Orchard stayed in the pecan business for almost 15 years, opening seven stores in Texas, Arkansas and Missouri. The stores were, he says, a “fabulous success. Cars would be parked up and down the street. The place would be mobbed.”

But the construction of major super-highways soon put the stores out of many travelers’ reach, and Joe sold the company in the late ’60s.

Though he had an early passion for the business, he says coming up with the concept has always been more fun than running it.

“Innovators are interested in concepts and ideas, whereas someone who operates has to keep his mind on everyday business,” he says. “We were worrying about our employees’ kids and putting them in the hospital when they were sick, so I am not psychologically attuned to making money. I’m attuned to developing and creating.”

Though Pecan Joe’s has long since gone out of business, it was immortalized in a road-trip song titled The Glory Road written by Terry Taylor of the band Daniel Amos: “We hit the Metro out in Tulsa/bought a steer horn at Pecan Joe’s/Saw the blue whale in Catoosa/The reptile farm in Cuba, Mo.”

After selling the business, Joe and Elizabeth moved to Dallas, and Joe’s mind soon turned to other new business concepts he could reinvent. For a time, he marketed the air machines now common at most gas stations.

“There was a full-page ad that said: Can you sell air?” he says. “This, I thought, I have to read. I respond to challenges.”

But vandalism problems plagued the air-machine business, and Joe gave what was left of the machines to his son. A short stint renting television sets out of drive-in grocery stores finished shortly after it had begun.

“I had some black and white TV’s that I was going to give to Goodwill, but they came when I wasn’t home, and Betty gave them all the color ones, too,” he laughs. “So we just got out of that.”

Soon afterward, the Orchard family came into an inheritance, and the innovator has since been free to spend his time with his wife and four children. He’s also free now to explore ideas not related to enterprise, which, by his own admission, is probably a good thing.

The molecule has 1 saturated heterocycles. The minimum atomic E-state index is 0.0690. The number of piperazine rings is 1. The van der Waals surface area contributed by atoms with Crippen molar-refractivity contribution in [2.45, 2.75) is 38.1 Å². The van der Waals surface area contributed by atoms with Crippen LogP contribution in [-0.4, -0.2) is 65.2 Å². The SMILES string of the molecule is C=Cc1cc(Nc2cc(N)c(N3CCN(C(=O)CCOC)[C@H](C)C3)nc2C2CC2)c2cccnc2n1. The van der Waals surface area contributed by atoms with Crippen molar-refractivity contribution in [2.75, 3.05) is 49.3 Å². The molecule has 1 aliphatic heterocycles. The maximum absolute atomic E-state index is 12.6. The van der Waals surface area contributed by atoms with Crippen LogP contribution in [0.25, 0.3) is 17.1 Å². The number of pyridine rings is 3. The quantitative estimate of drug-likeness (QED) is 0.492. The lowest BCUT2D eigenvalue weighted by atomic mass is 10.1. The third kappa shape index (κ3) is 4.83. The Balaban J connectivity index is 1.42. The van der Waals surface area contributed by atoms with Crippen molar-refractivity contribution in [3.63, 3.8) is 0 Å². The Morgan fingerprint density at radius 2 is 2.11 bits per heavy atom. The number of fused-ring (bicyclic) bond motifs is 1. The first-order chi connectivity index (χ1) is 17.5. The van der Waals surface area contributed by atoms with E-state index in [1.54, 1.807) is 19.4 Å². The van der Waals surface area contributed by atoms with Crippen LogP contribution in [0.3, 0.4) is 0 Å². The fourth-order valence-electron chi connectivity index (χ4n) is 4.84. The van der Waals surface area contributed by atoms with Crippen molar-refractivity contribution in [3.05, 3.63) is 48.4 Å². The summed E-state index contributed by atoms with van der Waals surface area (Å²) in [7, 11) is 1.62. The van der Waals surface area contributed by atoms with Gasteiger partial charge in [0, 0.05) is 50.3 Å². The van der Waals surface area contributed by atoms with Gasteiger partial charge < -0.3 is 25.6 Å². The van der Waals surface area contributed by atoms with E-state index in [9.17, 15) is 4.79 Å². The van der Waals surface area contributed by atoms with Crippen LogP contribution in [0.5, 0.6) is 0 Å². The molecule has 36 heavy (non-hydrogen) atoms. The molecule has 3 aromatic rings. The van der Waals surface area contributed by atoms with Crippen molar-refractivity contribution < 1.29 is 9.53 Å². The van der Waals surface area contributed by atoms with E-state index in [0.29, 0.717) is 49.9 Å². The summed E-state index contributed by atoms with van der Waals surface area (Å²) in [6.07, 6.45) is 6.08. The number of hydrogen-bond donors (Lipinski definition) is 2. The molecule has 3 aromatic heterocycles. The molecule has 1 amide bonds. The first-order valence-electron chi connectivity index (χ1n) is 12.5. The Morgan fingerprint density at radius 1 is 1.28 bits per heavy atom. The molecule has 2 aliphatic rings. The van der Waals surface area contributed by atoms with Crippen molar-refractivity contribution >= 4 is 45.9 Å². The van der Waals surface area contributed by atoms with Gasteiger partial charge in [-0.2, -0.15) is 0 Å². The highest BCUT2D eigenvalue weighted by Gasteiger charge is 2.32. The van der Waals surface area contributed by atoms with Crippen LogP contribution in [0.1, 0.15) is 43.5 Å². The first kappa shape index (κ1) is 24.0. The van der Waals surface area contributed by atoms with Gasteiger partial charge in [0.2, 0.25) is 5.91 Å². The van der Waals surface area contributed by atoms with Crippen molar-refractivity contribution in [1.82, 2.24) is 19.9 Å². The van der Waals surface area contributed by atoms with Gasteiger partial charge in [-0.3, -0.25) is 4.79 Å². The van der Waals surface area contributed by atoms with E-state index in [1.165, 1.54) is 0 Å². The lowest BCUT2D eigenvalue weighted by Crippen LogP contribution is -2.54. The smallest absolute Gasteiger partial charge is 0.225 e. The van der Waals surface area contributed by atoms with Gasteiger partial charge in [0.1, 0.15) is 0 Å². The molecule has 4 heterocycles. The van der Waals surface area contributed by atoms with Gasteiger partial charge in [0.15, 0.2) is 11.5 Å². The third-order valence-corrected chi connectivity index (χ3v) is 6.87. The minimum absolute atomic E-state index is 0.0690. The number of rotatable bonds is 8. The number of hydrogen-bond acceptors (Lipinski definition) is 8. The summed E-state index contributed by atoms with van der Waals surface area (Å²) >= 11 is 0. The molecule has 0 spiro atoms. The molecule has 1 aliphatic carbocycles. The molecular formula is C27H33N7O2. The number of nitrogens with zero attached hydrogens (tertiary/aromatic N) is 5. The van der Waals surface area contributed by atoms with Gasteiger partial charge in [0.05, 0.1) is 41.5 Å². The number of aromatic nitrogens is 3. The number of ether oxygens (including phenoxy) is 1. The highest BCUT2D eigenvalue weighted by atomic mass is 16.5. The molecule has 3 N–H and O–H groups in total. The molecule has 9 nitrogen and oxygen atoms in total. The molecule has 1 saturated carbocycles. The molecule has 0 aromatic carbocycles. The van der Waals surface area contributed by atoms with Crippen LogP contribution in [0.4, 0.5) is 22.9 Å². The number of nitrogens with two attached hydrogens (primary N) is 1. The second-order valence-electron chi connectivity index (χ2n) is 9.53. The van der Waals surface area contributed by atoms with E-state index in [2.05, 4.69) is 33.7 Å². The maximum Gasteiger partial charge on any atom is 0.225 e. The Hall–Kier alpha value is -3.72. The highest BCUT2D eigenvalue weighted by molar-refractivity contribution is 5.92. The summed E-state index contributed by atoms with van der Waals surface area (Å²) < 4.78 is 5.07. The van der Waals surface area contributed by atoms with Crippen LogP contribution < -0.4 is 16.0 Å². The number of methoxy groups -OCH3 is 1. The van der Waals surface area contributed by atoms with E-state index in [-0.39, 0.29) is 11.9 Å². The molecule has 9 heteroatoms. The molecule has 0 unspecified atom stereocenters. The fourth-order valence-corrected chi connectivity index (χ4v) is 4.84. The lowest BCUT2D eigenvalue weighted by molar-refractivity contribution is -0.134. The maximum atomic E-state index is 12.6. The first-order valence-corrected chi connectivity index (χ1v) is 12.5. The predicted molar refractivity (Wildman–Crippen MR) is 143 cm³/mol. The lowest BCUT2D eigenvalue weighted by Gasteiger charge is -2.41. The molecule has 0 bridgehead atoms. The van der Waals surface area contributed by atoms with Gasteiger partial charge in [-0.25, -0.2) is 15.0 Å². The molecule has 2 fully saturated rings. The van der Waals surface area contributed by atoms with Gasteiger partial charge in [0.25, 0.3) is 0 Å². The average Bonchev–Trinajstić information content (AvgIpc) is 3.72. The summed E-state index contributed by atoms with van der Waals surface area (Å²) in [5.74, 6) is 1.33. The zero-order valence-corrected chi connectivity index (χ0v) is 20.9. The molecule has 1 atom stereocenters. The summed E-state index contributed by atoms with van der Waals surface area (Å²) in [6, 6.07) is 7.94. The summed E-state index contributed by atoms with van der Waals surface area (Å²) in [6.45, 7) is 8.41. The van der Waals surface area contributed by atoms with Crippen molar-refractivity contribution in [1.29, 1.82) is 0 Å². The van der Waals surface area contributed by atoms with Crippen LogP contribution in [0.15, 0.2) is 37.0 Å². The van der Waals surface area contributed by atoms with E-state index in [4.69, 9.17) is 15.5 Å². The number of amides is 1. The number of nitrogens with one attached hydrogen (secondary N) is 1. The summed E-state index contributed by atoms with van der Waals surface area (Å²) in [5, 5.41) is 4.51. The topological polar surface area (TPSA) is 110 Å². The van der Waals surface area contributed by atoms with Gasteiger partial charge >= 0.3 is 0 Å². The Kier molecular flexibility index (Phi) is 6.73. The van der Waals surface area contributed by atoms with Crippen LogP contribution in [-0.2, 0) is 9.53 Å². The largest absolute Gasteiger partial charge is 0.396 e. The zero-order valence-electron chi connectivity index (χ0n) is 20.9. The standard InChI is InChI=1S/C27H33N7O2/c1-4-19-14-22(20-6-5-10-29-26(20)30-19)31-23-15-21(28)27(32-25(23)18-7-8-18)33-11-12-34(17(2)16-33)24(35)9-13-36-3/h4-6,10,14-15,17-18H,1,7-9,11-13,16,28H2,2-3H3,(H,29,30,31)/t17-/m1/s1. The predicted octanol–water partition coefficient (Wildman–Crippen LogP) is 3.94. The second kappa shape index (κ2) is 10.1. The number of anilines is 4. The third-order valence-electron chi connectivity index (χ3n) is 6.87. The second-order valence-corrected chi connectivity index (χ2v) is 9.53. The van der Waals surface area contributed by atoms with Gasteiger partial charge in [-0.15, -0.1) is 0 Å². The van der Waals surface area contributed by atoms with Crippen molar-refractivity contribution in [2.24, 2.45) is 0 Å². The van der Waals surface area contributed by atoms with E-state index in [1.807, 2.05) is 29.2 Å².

“I’m not naturally a good businessman,” he says. “My two chief interests are the Great Books Club and the Philosopher’s Forum. And what I really like to do is go to school.”

Joe has attended all the major universities in Dallas – Southern Methodist University, University of Texas at Dallas and University of North Texas – taking classes concerning philosophy, politics, aesthetics, law and religious history, to name a few.

He also substitute teaches in the Dallas ISD high schools and junior highs, including Hillcrest and Benjamin Franklin.

“You feel like you’re making a contribution,” he says simply, and then adds with a laugh, “and if you do that and get paid, well hey, that’s pretty good.”

But, not surprisingly, Joe’s sense of accomplishment really has nothing to do with his financial success.

“Nickels and dimes bore the hell out of me,” he says. “Success is finding what makes you happy.”

And, once upon a time, it was being Pecan Joe.

“I sing in the Christ the King (church) choir, and I was conversing with someone and told him I was from Texarkana, and he said: Did you know Pecan Joe?

“It was a very successful business.”